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               State University of New York at Stony Brook
                       Stony Brook, NY 10025
 
                                            Krin Gabbard
                                            Associate Professor
                                            Comparative Literature
                                            212 749-1631
                                            23-Jun-1995 04:20pm EDT
FROM:  KGABBARD
TO:    Remote Addressee                     ( [log in to unmask] )
 
Subject: Re: Diegetic
 
 
 
Just to expand a little the ongoing discussion of matters
diegetic, I would like to ask my colleagues to help me construct
an informal history of film soundtracks in which diegetic music
seems to become extradiegetic.  Fritz Lang does it at the end of
_Blue Gardenia_ with the Prelude and Liebestod theme from
Wagner's _Tristan und Isolde_.  The music twice begins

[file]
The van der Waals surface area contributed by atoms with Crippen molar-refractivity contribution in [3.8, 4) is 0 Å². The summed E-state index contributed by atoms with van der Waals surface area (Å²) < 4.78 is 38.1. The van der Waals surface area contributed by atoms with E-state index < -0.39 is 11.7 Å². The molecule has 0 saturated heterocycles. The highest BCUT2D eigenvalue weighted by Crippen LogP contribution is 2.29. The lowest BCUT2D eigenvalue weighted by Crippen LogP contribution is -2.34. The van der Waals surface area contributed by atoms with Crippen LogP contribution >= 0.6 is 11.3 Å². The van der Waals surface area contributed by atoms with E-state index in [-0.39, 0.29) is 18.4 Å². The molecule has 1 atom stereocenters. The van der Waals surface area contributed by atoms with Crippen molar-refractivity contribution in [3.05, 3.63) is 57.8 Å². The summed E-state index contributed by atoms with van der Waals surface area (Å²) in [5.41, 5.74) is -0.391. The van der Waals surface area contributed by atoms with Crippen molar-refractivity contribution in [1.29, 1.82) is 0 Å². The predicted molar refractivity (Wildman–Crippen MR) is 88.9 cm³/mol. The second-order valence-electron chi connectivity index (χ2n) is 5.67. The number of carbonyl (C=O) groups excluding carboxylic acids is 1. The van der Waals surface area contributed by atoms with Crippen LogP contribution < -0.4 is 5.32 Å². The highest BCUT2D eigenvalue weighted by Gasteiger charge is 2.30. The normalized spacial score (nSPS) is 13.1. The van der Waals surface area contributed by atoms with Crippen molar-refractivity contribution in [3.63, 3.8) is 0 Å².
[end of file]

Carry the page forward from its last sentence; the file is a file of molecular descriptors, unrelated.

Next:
diegetically, on a phonograph and as piped-in music at an airport
restaurant, and is then shifted to the extradiegetic score; in
another case it begins as background music and is subsequently
assimilated as the diegetic sound of a record.  It also moves
seamlessly between two diegetic sources, from the airport
speakers to a record-player.  Probably a more famous example is
the Rolling Stones record that starts out on a transistor radio
in _Apocalypse Now_ and then "expands" to sound much more like
conventional extradiegetic music.  Something very similar happens
with the Johnny Hartman records in _The Bridges of Madison
County_: on at least two occasions they are first heard in thin
sound from a small radio before they suddenly adopt full fidelity
and function extradiegetically.  Any other examples?
 
Krin Gabbard
SUNY Stony Brook
 
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